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A guide to returning to work after a career break

Allen Associates, News & Blog

Whether you’re starting a family, have gone back to school, were caring for a relative or travelling the world, it’s not unusual to take time away from work to focus your efforts on other areas of importance. In today’s economic climate, non-linear career paths are the new normal; employers understand that life isn’t as straightforward as a one-way ladder to the top and most of us will take a break at some point to focus on something non-work related.


Whatever your motives for taking a career break, there’s no reason why you can’t jump right back in after some time away from the workplace. However, we know this can be easier said than done. In reality, returning to work can be a daunting prospect, whatever your level of seniority within an organisation, especially if it means hitting the jobs market after an extended period of inactivity.

Our guide explores the multitude of reasons you might take a career break and provides some helpful tips to prepare you for your first day back and getting to that point!

Returning to work after maternity leave

Coming back to work after having a baby can be emotionally challenging – even if it’s not your first time. In a recent survey of more than 1,000 women run by MMB Magazine, less than a fifth of respondents felt happy and confident about returning to work. From leaving your baby for the first time to juggling childcare arrangements, there’s a lot to consider and so many preparations to make for your return. For women entering the jobs market following maternity leave, it can be all the more nerve-wracking. Planning ahead can help to mitigate some of the stress and allow for a much smoother transition back to work.

Review your career goals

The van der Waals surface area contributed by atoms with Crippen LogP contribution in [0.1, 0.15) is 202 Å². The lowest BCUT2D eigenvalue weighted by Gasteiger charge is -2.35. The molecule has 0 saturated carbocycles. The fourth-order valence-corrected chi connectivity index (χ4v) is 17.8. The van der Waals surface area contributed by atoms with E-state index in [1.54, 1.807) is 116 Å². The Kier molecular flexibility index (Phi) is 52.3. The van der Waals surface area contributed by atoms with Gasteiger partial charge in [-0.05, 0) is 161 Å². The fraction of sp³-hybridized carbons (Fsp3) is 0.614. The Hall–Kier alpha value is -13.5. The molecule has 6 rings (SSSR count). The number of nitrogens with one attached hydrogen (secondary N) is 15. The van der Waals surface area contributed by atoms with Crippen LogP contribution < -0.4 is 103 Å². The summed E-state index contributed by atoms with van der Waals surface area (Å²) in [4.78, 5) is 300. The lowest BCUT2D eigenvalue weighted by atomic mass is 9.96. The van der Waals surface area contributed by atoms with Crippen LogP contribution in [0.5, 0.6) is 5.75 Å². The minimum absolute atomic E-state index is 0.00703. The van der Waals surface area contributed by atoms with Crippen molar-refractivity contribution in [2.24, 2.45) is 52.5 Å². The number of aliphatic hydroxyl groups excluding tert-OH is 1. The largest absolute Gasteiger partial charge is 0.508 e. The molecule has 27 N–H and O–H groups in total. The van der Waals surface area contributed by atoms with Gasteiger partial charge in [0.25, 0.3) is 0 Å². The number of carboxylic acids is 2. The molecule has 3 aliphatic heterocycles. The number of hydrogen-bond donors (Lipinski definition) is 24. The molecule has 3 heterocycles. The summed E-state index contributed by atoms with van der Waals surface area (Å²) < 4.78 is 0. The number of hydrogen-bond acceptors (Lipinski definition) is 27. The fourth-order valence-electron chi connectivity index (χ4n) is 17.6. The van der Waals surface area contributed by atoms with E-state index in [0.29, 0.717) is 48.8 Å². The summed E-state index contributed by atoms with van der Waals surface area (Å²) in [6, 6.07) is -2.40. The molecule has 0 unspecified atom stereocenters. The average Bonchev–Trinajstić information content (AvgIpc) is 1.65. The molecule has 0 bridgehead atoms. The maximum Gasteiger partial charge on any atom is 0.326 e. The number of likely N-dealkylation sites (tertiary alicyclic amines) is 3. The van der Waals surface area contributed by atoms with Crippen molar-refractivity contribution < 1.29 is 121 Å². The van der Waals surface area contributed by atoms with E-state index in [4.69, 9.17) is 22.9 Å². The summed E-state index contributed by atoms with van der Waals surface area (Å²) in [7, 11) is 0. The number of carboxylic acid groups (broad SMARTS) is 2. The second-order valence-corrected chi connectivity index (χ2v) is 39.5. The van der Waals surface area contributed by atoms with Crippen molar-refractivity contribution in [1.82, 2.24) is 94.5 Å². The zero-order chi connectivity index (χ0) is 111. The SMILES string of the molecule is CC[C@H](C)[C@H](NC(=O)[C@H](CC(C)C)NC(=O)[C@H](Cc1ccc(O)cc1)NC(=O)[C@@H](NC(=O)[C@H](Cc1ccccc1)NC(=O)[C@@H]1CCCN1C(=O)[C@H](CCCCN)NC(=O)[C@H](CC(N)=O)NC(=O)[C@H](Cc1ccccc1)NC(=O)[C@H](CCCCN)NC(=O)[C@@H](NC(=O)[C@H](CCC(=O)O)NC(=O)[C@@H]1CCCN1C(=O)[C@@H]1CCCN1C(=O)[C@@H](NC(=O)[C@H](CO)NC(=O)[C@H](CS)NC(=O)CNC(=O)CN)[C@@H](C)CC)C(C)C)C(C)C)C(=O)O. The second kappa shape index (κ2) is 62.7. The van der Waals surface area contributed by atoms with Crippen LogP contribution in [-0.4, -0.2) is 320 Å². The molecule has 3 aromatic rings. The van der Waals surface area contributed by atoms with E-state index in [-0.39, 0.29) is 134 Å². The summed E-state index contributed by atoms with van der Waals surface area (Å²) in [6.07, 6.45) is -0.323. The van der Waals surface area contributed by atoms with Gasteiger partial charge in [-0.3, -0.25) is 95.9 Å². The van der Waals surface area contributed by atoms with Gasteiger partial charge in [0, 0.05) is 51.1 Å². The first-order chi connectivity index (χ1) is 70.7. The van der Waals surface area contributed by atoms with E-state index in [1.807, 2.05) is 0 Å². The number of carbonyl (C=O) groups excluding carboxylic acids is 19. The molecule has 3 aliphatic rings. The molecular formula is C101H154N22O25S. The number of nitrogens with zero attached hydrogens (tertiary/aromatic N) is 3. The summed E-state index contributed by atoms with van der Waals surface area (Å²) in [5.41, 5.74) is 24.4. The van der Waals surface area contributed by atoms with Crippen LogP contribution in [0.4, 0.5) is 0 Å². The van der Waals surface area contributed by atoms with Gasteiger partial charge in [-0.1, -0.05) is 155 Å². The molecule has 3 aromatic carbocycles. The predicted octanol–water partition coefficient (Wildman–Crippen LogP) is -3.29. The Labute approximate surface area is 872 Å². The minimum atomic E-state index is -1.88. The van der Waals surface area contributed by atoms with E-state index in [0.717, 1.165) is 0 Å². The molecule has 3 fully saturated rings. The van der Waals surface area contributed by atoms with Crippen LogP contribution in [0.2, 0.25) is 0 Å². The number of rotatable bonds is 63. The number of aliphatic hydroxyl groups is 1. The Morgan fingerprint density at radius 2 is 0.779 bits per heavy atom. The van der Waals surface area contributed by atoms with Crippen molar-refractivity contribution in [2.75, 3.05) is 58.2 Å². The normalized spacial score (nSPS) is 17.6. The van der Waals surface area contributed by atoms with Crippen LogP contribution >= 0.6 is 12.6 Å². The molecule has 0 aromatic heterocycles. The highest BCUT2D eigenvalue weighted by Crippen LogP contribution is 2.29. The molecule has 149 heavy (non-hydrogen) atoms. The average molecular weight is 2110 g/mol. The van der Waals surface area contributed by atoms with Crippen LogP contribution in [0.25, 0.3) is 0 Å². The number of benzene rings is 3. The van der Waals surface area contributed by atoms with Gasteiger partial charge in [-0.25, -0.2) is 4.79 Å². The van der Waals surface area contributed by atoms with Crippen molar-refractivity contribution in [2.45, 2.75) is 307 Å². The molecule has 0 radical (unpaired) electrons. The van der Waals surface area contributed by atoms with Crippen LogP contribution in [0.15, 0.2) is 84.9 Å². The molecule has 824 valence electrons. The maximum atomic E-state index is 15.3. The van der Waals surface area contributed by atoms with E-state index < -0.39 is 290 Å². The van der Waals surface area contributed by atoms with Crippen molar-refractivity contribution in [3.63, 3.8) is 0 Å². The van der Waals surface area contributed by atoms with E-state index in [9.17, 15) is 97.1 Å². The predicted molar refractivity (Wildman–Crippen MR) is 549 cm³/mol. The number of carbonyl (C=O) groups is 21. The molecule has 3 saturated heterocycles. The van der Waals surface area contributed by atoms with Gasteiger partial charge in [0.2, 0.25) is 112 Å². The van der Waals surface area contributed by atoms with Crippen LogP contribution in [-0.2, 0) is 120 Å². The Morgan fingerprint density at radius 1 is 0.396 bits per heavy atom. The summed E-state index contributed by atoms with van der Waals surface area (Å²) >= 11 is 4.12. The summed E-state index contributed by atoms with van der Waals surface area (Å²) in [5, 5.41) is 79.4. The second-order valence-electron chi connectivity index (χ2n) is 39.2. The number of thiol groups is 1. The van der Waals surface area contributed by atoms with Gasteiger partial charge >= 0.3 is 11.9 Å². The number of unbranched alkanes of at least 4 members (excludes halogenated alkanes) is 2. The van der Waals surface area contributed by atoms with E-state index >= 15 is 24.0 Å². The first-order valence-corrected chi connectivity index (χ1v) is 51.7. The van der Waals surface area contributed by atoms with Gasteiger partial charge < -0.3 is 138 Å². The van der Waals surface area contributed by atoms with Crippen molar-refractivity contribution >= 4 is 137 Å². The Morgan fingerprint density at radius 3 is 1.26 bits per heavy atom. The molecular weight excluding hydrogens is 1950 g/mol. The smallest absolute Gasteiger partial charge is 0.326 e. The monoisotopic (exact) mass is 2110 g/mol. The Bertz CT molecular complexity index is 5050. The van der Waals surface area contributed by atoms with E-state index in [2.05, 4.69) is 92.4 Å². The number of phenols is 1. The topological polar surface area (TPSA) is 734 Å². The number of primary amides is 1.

As well as caring for your baby, maternity leave can allow for time to reflect on your career aspirations and reassess your goals. If you made a back-to-work plan prior to taking your leave, now is a good time to review that plan and decide whether it still holds up. Do you still feel the same about your career? What are your long-term aspirations? Does your current employer offer opportunities that reflect your ambitions? As a new parent, you may be seeking a role that allows for some extra flexibility with your schedule. Perhaps there’s even scope in your current role for you to scale down your working days. If you hold a senior position, going part-time could result in less responsibility, but it all depends on the practices and policies of the company.

On the other hand, for some working mothers a 9-5 job is preferable for the peace of mind gained when the clock strikes five. You’re entitled to change your mind but making a decision as early as possible will allow you to put the wheels in motion for your return to the workforce.

Ease your way back in

Beyond the logistical challenges and the emotional strain of leaving your little one in the care of someone else, it’s normal for new mothers to feel out of the loop and even side-lined by those who covered their duties during their leave. If you’re returning to your old job, take the time to reconnect with your manager as well as your colleagues to keep abreast of internal and industry changes. Even just a few casual meet-ups can help to ease you back in to the swing of things and soften the blow of your first day back.

Appreciate your self-worth

Having spent most of your days nurturing and responding to the needs of a baby, you may feel unprepared or unsure of the value you can add to a business. Yet, being a new mother in itself requires women to multi-task like never before, acquire new skills, operate on an unpredictable sleep cycle and make the right decisions under pressure in unfamiliar territory. Having a baby forces you to be hyper-organised – if anything, you’re returning to work with more skills and value to add than ever before!

It’s all in the planning

As you near the end of maternity leave, making provisions ahead of your first few weeks will help you to balance your new responsibilities with work-related demands and establish a new routine. Addressing issues such as breastfeeding arrangements, childcare, re-induction, office arrangements, workload and additional support ahead of time will ensure a smooth return that isn’t bursting at the seams with last-minute worries.